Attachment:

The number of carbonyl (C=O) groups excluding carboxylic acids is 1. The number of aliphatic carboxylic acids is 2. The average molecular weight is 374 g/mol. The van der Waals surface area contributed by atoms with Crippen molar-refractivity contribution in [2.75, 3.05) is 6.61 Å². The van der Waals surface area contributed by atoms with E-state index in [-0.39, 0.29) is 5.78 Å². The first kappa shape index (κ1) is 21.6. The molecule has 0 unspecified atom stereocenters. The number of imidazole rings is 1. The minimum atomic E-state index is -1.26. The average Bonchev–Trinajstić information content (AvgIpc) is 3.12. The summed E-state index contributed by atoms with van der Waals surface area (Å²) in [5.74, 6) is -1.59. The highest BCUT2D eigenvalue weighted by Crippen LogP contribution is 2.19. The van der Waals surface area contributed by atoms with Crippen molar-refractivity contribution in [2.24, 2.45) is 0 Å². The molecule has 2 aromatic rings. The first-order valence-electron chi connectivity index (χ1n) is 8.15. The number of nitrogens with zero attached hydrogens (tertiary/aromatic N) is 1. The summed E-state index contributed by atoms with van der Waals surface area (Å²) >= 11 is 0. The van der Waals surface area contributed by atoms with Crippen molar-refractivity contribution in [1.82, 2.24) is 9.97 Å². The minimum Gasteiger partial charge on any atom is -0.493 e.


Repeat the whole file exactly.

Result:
The number of carbonyl (C=O) groups excluding carboxylic acids is 1. The number of aliphatic carboxylic acids is 2. The average molecular weight is 374 g/mol. The van der Waals surface area contributed by atoms with Crippen molar-refractivity contribution in [2.75, 3.05) is 6.61 Å². The van der Waals surface area contributed by atoms with E-state index in [-0.39, 0.29) is 5.78 Å². The first kappa shape index (κ1) is 21.6. The molecule has 0 unspecified atom stereocenters. The number of imidazole rings is 1. The minimum atomic E-state index is -1.26. The average Bonchev–Trinajstić information content (AvgIpc) is 3.12. The summed E-state index contributed by atoms with van der Waals surface area (Å²) in [5.74, 6) is -1.59. The highest BCUT2D eigenvalue weighted by Crippen LogP contribution is 2.19. The van der Waals surface area contributed by atoms with Crippen molar-refractivity contribution in [2.24, 2.45) is 0 Å². The molecule has 2 aromatic rings. The first-order valence-electron chi connectivity index (χ1n) is 8.15. The number of nitrogens with zero attached hydrogens (tertiary/aromatic N) is 1. The summed E-state index contributed by atoms with van der Waals surface area (Å²) >= 11 is 0. The van der Waals surface area contributed by atoms with Crippen molar-refractivity contribution in [1.82, 2.24) is 9.97 Å². The minimum Gasteiger partial charge on any atom is -0.493 e.